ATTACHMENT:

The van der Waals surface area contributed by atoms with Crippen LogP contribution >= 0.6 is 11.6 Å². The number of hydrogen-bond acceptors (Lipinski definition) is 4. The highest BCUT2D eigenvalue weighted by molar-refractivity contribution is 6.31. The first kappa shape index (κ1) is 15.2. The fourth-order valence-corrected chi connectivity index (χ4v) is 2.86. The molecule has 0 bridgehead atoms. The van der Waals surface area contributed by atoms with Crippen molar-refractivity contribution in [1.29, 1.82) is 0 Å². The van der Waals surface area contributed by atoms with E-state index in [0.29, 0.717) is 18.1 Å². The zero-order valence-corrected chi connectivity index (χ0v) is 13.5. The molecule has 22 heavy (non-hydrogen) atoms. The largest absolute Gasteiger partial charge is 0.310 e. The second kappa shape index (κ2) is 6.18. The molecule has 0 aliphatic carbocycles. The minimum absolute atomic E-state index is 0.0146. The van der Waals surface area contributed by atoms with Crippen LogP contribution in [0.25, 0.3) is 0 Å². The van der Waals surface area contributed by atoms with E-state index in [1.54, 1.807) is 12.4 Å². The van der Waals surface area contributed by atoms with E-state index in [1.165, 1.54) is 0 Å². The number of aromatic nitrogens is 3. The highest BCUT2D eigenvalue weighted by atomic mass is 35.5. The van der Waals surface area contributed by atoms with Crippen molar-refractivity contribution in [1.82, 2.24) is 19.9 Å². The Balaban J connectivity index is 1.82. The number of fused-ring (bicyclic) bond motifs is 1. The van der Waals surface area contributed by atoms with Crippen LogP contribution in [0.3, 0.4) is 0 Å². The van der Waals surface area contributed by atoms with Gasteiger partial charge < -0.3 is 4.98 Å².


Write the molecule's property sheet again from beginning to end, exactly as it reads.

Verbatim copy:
The van der Waals surface area contributed by atoms with Crippen LogP contribution >= 0.6 is 11.6 Å². The number of hydrogen-bond acceptors (Lipinski definition) is 4. The highest BCUT2D eigenvalue weighted by molar-refractivity contribution is 6.31. The first kappa shape index (κ1) is 15.2. The fourth-order valence-corrected chi connectivity index (χ4v) is 2.86. The molecule has 0 bridgehead atoms. The van der Waals surface area contributed by atoms with Crippen molar-refractivity contribution in [1.29, 1.82) is 0 Å². The van der Waals surface area contributed by atoms with E-state index in [0.29, 0.717) is 18.1 Å². The zero-order valence-corrected chi connectivity index (χ0v) is 13.5. The molecule has 22 heavy (non-hydrogen) atoms. The largest absolute Gasteiger partial charge is 0.310 e. The second kappa shape index (κ2) is 6.18. The molecule has 0 aliphatic carbocycles. The minimum absolute atomic E-state index is 0.0146. The van der Waals surface area contributed by atoms with Crippen LogP contribution in [0.25, 0.3) is 0 Å². The van der Waals surface area contributed by atoms with E-state index in [1.54, 1.807) is 12.4 Å². The van der Waals surface area contributed by atoms with E-state index in [1.165, 1.54) is 0 Å². The number of aromatic nitrogens is 3. The highest BCUT2D eigenvalue weighted by atomic mass is 35.5. The van der Waals surface area contributed by atoms with Crippen molar-refractivity contribution in [1.82, 2.24) is 19.9 Å². The Balaban J connectivity index is 1.82. The number of fused-ring (bicyclic) bond motifs is 1. The van der Waals surface area contributed by atoms with Crippen LogP contribution in [0.3, 0.4) is 0 Å². The van der Waals surface area contributed by atoms with Gasteiger partial charge < -0.3 is 4.98 Å².